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From The Wife of Bath's Prologue, lines 531-548:
The Wife of Bath's gossib
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From The Canterbury Tales:
The Wife of Bath's Prologue
lines 549-592: The Wife of Bath tells how she has enchanted her servant


       And so bifel that ones, in a Lente -
550So often tymes I to my gossyb wente,
For evere yet I loved to be gay,
And for to walke in March, Averill, and May,
Fro hous to hous to heere sondry talys -
That Jankyn Clerk and my gossyb, dame Alys,
555And I myself into the feeldes wente.
Myn housbonde was at London al that Lente;
I hadde the bettre leyser for to pleye,
And for to se, and eek for to be seye
Of lusty folk; what wiste I, wher my grace
560Was shapen for to be, or in what place?
Therfore I made my visitaciouns
To vigilies and to processiouns,
To prechyng eek, and to thise pilgrimages,
To pleyes of myracles, and to mariages;
565And wered upon my gaye scarlet gytes.
Thise wormes ne thise motthes, ne thise mytes,
Upon my peril, frete hem never a deel;
And wostow why? for they were used weel!
      So it happened that on a time, in Lent
550For oftentimes I to my gossip went,
Since I loved always to be glad and gay
And to walk out, in March, April, and May,
From house to house, to hear the latest malice,
Jenkin the clerk, and my gossip Dame Alis,
555And I myself into the meadows went.
My husband was in London all that Lent;
I had the greater leisure, then, to play,
And to observe, and to be seen, I say,
By pleasant folk; what knew I where my face
560Was destined to be loved, or in what place?
Therefore I made my visits round about
To vigils and processions of devout,
To preaching too, and shrines of pilgrimage,
To miracle plays, and always to each marriage,
565And wore my scarlet skirt before all wights.
These worms and all these moths and all these mites,
I say it at my peril, never ate;
And know you why? I wore it early and late.
       Now wol I tellen forth what happed me.
570I seye, that in the feeldes walked we,
Til trewely we hadde swich daliance,
This clerk and I, that of my purveiance
I spak to hym, and seyde hym, how that he,
If I were wydwe, sholde wedde me.
575For certeinly, I sey for no bobance,
Yet was I nevere withouten purveiance
Of mariage, n'of othere thynges eek.
I holde a mouses herte nat worth a leek
That hath but oon hole for to sterte to,
580And if that faille, thanne is al ydo.
       I bar hym on honde, he hadde enchanted me, -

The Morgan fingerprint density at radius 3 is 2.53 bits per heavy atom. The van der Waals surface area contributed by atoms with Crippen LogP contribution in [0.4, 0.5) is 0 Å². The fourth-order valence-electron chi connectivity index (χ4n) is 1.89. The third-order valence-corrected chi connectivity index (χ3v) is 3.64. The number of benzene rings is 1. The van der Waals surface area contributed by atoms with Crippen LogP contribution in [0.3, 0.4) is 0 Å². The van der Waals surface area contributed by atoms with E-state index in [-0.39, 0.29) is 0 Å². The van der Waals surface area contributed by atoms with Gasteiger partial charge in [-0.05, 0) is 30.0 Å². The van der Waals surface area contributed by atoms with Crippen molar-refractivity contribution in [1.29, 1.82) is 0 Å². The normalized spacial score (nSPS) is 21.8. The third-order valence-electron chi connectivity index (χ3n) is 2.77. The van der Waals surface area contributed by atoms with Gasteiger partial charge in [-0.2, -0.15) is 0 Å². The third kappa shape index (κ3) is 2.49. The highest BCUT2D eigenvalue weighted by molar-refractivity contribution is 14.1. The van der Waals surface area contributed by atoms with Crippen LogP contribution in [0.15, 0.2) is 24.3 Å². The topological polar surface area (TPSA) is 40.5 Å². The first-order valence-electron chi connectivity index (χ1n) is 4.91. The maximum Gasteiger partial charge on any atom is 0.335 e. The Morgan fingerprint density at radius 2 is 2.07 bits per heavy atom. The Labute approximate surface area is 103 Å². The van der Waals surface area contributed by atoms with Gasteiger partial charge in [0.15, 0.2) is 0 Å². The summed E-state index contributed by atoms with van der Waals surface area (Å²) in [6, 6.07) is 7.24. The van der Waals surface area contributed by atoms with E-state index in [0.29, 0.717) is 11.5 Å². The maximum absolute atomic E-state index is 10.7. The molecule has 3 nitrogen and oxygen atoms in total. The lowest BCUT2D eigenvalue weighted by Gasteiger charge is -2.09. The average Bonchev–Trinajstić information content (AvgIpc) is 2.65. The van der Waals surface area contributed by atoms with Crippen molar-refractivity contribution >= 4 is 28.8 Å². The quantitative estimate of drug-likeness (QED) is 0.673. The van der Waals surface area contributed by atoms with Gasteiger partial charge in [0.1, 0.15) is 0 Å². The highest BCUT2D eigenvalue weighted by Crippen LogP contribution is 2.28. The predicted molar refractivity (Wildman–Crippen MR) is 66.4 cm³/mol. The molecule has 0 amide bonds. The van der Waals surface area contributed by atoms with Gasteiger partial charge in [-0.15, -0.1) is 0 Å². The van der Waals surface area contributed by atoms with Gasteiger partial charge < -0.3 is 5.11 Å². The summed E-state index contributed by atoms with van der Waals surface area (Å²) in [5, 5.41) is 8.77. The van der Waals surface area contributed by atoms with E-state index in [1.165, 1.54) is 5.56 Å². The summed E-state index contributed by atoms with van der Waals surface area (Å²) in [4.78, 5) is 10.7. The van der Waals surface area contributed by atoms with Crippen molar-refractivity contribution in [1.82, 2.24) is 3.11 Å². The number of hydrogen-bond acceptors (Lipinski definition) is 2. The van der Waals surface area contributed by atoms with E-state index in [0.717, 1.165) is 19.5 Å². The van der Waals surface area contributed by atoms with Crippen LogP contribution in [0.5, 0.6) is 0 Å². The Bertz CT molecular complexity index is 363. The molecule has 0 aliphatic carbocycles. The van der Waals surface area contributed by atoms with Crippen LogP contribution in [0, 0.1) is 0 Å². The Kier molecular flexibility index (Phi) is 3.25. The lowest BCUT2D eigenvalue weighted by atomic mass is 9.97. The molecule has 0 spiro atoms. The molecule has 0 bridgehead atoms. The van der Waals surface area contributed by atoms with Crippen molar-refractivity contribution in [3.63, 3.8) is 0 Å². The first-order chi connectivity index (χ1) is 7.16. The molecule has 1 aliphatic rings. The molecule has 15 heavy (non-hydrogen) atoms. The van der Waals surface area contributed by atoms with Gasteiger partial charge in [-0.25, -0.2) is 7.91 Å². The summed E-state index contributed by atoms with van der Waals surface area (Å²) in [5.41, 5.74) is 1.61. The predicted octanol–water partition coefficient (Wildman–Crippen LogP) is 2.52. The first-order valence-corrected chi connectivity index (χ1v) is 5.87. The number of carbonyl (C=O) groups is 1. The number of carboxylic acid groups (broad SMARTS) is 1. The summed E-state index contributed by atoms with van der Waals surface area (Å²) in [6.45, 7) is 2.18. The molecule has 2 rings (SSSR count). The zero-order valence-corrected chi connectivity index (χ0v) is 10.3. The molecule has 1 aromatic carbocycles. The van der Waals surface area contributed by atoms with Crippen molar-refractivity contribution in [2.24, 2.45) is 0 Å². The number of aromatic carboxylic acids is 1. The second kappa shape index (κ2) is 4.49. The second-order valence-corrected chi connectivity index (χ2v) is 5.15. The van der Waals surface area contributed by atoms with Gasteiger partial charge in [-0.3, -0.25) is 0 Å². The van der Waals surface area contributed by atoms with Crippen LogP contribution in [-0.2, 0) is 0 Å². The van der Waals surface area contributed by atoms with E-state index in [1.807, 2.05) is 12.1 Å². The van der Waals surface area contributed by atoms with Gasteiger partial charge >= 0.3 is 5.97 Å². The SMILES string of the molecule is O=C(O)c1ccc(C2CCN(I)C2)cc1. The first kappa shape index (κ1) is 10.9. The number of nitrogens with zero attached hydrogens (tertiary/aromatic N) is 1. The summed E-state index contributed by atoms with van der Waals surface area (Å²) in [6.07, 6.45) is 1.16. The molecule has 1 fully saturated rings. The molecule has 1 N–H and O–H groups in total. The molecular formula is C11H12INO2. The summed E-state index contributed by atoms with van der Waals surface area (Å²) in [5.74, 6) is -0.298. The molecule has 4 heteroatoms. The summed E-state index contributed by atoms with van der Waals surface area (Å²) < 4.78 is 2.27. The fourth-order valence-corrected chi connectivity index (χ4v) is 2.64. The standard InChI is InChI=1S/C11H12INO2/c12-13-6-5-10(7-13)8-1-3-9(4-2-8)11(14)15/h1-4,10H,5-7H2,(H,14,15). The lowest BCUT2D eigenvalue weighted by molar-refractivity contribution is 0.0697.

My dame taughte me that soutiltee.
And eek I seyde, I mette of hym al nyght,
He wolde han slayn me as I lay upright,
585And al my bed was ful of verray blood;
But yet I hope that he shal do me good,
For blood bitokeneth gold, as me was taught-
And al was fals, I dremed of it right naught,
But as I folwed ay my dames loore
590As wel of this, as of othere thynges moore.
       But now sir, lat me se, what I shal seyn?
A ha, by God, I have my tale ageyn.
      Now will I tell you what befell to me.
570I say that in the meadows walked we three
Till, truly, we had come to such dalliance,
This clerk and I, that, of my vigilance,
I spoke to him and told him how that he,
Were I a widow, might well marry me.
575For certainly I say it not to brag,
But I was never quite without a bag
Full of the needs of marriage that I seek.
I hold a mouse's heart not worth a leek
That has but one hole into which to run,
580And if it fail of that, then all is done.
      I made him think he had enchanted me;
My mother taught me all that subtlety.
And then I said I'd dreamed of him all night,
He would have slain me as I lay upright,
585And all my bed was full of very blood;
But yet I hoped that he would do me good,
For blood betokens gold, as I was taught.
And all was false, I dreamed of him just- naught,
Save as I acted on my mother's lore,
590As well in this thing as in many more.
      But now, let's see, what was I going to say?
Aha, by God, I know! It goes this way.




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From The Wife of Bath's Prologue, lines 593-632:
The funeral of the fourth husband
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